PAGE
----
Wednesday, June 30, 2010
The monsoon set in over Kerala on May 31 and reached Mumbai on 11 June. A day early, and a date late to the normal dates.
It covered the northeastern states slightly earlier than the normal time, but reached Kolkata only on June 13, about a week later than normal.
As of Tuesday, the monsoon has reached up to central and east India, as per the Monsoon limit line in the IMD map.
Rainfall activity being reported from most of the areas covered are not too uniform, and are sporadic and scanty in the Gujarat region. (Shall put up the monsoon performance map/report till end June as soon as it is published by IMD).
Maharashtra is still on the "pre-monsoon " stage, with thundershowers developing, specially over North Mah. region, every afternoon,but pouring heavy rains in very isolated pockets, and clearing by the the morning.
Else, the rain accumalation map shows some precipitation along west coast, and in patches elsewhere.
But things do not differ much than what has been mentioned in my blog dated 22nd. June, from which I reproduce - "If, after this week, the axis of the monsoon shifts further north towards the Himalayas, and deepens,then the entire peninsula region is in for an unwanted "break". This may delay the monsoon progress into the Northern regions and subsequently into the North-West corner". Mentioned also in my footnote of the blog of 20th.
"The "interfering" monsoon axis has always been my main concern of worry, and has proved that it can create a sort of break monsoon.
My worst fears were that the monsoon would halt, and it sure did ! From the18th, its been stationary, there has not been any advance of the monsoon over new areas since then.
There were many forecasts and "hopes" of the monsoon advancing, but as mentioned in "Vagaries", the MJO has been consistently negative for further advance since the last 12 days.Readers must have checked this point on the link provided in my blog dated the 22nd.
The 200 level jet streams are still stuck at 20N, and will allow the monsoon to progress only when it shifts Northwards.
Now, any further progress will be halted till the formation of a monsoon low pressure area/depressions over the Bay of Bengal.
Interestingly, the COLA has estimated an UAC to form over NorthMaharashtra/South M.P.by 2nd, and the circulation is projected to move west. If so, then good and much needed rains could commence in Saurashtra on the weekend, as COLA estimates rainfall upto 100 mms in the region.
I will cautiously monitor the forming of the UAC.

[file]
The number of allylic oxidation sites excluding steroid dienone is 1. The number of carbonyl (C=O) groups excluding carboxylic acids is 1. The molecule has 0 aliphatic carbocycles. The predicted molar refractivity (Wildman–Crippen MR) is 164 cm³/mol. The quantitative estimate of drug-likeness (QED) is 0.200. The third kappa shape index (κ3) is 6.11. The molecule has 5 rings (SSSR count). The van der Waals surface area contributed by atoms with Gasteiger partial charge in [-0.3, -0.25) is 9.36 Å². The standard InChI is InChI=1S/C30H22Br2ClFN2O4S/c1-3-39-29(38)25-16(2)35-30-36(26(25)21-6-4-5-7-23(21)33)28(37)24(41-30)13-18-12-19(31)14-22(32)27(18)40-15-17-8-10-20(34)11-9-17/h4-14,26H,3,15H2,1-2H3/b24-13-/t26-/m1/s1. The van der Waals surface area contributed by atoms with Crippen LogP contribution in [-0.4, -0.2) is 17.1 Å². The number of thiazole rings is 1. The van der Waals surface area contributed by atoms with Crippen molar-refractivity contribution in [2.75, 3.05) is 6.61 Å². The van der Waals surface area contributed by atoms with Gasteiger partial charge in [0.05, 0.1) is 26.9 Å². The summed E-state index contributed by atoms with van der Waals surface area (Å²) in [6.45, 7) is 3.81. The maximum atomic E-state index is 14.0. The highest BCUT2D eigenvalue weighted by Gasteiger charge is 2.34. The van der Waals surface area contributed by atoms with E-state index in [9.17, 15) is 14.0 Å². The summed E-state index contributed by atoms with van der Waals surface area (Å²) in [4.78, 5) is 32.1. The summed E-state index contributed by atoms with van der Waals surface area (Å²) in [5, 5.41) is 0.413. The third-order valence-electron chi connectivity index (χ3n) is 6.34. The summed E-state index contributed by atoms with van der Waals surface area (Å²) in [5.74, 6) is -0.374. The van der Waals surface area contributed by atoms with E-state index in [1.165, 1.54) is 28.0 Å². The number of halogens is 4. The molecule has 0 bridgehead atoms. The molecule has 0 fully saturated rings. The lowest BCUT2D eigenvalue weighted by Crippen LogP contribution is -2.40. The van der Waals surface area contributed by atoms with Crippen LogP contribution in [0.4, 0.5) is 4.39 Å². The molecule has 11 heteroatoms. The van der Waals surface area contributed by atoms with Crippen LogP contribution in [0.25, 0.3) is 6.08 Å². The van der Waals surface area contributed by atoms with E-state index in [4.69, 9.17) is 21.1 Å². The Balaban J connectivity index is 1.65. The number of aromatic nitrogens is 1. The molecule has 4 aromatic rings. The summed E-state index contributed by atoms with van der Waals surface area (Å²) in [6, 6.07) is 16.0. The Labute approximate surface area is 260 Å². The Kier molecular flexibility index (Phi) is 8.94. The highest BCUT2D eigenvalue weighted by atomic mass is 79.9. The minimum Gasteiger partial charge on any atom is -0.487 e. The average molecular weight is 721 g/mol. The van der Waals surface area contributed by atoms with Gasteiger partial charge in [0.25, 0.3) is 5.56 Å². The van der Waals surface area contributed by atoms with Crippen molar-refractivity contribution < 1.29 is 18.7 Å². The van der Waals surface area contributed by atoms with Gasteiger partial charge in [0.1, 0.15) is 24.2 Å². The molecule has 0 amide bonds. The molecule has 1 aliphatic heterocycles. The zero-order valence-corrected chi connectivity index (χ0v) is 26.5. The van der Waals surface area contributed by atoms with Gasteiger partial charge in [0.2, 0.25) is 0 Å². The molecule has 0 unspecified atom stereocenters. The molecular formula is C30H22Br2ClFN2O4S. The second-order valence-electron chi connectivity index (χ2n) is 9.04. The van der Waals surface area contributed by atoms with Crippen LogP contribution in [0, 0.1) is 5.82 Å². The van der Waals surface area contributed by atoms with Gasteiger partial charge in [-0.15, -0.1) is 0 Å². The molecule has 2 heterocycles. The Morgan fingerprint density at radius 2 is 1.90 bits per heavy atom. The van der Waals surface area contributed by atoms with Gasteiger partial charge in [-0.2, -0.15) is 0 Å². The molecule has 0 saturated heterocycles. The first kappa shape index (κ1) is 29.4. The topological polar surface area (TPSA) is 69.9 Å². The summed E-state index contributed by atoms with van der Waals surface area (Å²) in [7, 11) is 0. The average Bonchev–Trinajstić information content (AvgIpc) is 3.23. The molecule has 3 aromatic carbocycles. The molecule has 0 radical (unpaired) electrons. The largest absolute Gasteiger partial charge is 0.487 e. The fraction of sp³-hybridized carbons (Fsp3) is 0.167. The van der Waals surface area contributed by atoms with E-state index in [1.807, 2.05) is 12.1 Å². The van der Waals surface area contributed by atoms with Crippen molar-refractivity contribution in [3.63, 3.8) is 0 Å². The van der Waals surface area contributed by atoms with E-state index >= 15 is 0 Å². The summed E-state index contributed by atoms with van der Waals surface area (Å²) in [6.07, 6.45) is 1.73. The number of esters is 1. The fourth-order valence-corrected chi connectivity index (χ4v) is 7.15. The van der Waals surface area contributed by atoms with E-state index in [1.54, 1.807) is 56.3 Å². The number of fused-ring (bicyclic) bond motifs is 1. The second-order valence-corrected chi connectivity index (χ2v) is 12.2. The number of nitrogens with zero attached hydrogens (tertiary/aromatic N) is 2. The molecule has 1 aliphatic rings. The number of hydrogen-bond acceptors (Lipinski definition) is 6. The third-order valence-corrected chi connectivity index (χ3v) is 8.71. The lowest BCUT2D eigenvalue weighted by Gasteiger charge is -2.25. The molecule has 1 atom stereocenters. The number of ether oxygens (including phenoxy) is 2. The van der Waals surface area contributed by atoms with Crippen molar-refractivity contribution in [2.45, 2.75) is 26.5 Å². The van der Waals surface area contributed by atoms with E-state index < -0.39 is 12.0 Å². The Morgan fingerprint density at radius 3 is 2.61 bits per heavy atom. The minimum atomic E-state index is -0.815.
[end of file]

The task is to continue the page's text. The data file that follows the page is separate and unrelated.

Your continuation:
Strong westerly flows, due to the axix position, over most parts of northwest/ central India and frequent western disturbances have disturbed the monsoon's smooth advance. And the W.D's are making "hay" due to the total absence of any systems from the bay. These are the days for the bay to dominate, not the W.D's.
Now, IMD has said in a special bulletin on Tuesday "that monsoon is unlikely to advance into the remaining parts of east and central India during the next four days.the remaining parts of central and east India are expected to be covered by the end of first week of July and the entire country by the middle of July".
Like i mentioned, nothing on the horizon till 5th. July at least. We preview and monitor again for any good developments each day.
Mumbai June report tomorrow.
India Meteorological Department (IMD) has said in a special bulletin on Tuesday that monsoon is unlikely to advance into the remaining parts of east and central India during the next four days.
But some weather models predict that the monsoon flow will strengthen thereafter, likely leading to its advancement up to northwest India.
LATE IN KOLKATA
In this manner, the remaining parts of central and east India are expected to be covered by the end of first week of July and the entire country by the middle of July.
Tracing back the progress of the rains, the IMD said the monsoon set in over Kerala on May 31 and reached Mumbai on 11 June, both very near to the normal dates.
It managed to cover the northeastern states slightly earlier than the normal time, but reached Kolkata only on June 13, about a week later than normal.
As of Tuesday, the monsoon has reached up to central and east India. Good rainfall activity is being reported from most of the areas covered, too, but there has not been any advance of the monsoon over new areas since June 18.
Further progress is halted mainly due to non-formation of a monsoon low pressure area/depressions over the Bay of Bengal.
Strong northwesterly flows prevailing over most parts of northwest and adjoining central India and frequent western disturbances have upset the monsoon rhythm, inhibiting its advance over the remaining parts of the country.
On Tuesday, an inbound western disturbance persisted over north Pakistan and neighbourhood on Tuesday.